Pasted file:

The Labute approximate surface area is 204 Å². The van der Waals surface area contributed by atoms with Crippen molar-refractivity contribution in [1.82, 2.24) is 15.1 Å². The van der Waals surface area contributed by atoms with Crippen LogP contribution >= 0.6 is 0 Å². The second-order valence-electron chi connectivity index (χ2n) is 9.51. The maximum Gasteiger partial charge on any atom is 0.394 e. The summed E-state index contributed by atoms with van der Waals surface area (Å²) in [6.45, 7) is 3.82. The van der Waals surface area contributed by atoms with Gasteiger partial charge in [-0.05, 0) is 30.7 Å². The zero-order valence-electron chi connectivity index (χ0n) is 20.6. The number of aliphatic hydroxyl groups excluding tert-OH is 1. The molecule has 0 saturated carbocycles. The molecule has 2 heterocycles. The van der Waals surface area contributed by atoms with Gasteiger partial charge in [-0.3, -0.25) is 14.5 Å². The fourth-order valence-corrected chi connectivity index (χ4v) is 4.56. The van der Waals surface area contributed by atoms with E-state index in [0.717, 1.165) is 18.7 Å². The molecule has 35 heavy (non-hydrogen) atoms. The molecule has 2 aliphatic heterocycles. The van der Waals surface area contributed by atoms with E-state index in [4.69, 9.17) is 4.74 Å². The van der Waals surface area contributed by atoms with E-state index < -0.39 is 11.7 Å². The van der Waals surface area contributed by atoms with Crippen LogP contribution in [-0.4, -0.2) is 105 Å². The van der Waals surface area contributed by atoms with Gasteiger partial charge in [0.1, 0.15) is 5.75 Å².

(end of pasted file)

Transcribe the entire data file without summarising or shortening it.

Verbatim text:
The Labute approximate surface area is 204 Å². The van der Waals surface area contributed by atoms with Crippen molar-refractivity contribution in [1.82, 2.24) is 15.1 Å². The van der Waals surface area contributed by atoms with Crippen LogP contribution >= 0.6 is 0 Å². The second-order valence-electron chi connectivity index (χ2n) is 9.51. The maximum Gasteiger partial charge on any atom is 0.394 e. The summed E-state index contributed by atoms with van der Waals surface area (Å²) in [6.45, 7) is 3.82. The van der Waals surface area contributed by atoms with Gasteiger partial charge in [-0.05, 0) is 30.7 Å². The zero-order valence-electron chi connectivity index (χ0n) is 20.6. The number of aliphatic hydroxyl groups excluding tert-OH is 1. The molecule has 0 saturated carbocycles. The molecule has 2 heterocycles. The van der Waals surface area contributed by atoms with Gasteiger partial charge in [-0.3, -0.25) is 14.5 Å². The fourth-order valence-corrected chi connectivity index (χ4v) is 4.56. The van der Waals surface area contributed by atoms with E-state index in [0.717, 1.165) is 18.7 Å². The molecule has 35 heavy (non-hydrogen) atoms. The molecule has 2 aliphatic heterocycles. The van der Waals surface area contributed by atoms with E-state index in [4.69, 9.17) is 4.74 Å². The van der Waals surface area contributed by atoms with E-state index < -0.39 is 11.7 Å². The van der Waals surface area contributed by atoms with Crippen LogP contribution in [-0.4, -0.2) is 105 Å². The van der Waals surface area contributed by atoms with Gasteiger partial charge in [0.1, 0.15) is 5.75 Å².